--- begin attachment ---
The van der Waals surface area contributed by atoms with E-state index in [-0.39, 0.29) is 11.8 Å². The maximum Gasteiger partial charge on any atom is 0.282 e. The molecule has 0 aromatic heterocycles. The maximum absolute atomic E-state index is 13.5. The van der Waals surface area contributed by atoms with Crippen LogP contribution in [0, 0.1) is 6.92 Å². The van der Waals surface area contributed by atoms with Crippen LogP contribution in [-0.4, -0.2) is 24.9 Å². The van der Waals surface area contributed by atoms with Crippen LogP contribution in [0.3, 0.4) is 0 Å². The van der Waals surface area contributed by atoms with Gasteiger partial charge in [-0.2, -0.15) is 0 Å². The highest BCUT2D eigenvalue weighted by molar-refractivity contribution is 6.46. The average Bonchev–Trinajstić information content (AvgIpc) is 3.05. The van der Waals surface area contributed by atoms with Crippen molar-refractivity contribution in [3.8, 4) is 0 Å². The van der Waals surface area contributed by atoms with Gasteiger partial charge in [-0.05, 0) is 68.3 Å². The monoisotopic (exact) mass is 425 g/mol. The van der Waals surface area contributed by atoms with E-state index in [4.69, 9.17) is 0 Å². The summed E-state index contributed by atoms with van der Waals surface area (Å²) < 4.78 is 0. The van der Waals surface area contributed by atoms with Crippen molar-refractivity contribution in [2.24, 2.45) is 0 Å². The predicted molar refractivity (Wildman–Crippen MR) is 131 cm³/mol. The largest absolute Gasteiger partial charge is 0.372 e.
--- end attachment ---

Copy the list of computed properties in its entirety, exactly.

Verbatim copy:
The van der Waals surface area contributed by atoms with E-state index in [-0.39, 0.29) is 11.8 Å². The maximum Gasteiger partial charge on any atom is 0.282 e. The molecule has 0 aromatic heterocycles. The maximum absolute atomic E-state index is 13.5. The van der Waals surface area contributed by atoms with Crippen LogP contribution in [0, 0.1) is 6.92 Å². The van der Waals surface area contributed by atoms with Crippen LogP contribution in [-0.4, -0.2) is 24.9 Å². The van der Waals surface area contributed by atoms with Crippen LogP contribution in [0.3, 0.4) is 0 Å². The van der Waals surface area contributed by atoms with Gasteiger partial charge in [-0.2, -0.15) is 0 Å². The highest BCUT2D eigenvalue weighted by molar-refractivity contribution is 6.46. The average Bonchev–Trinajstić information content (AvgIpc) is 3.05. The van der Waals surface area contributed by atoms with Crippen molar-refractivity contribution in [3.8, 4) is 0 Å². The van der Waals surface area contributed by atoms with Gasteiger partial charge in [-0.05, 0) is 68.3 Å². The monoisotopic (exact) mass is 425 g/mol. The van der Waals surface area contributed by atoms with E-state index in [4.69, 9.17) is 0 Å². The summed E-state index contributed by atoms with van der Waals surface area (Å²) < 4.78 is 0. The van der Waals surface area contributed by atoms with Crippen molar-refractivity contribution in [2.24, 2.45) is 0 Å². The predicted molar refractivity (Wildman–Crippen MR) is 131 cm³/mol. The largest absolute Gasteiger partial charge is 0.372 e.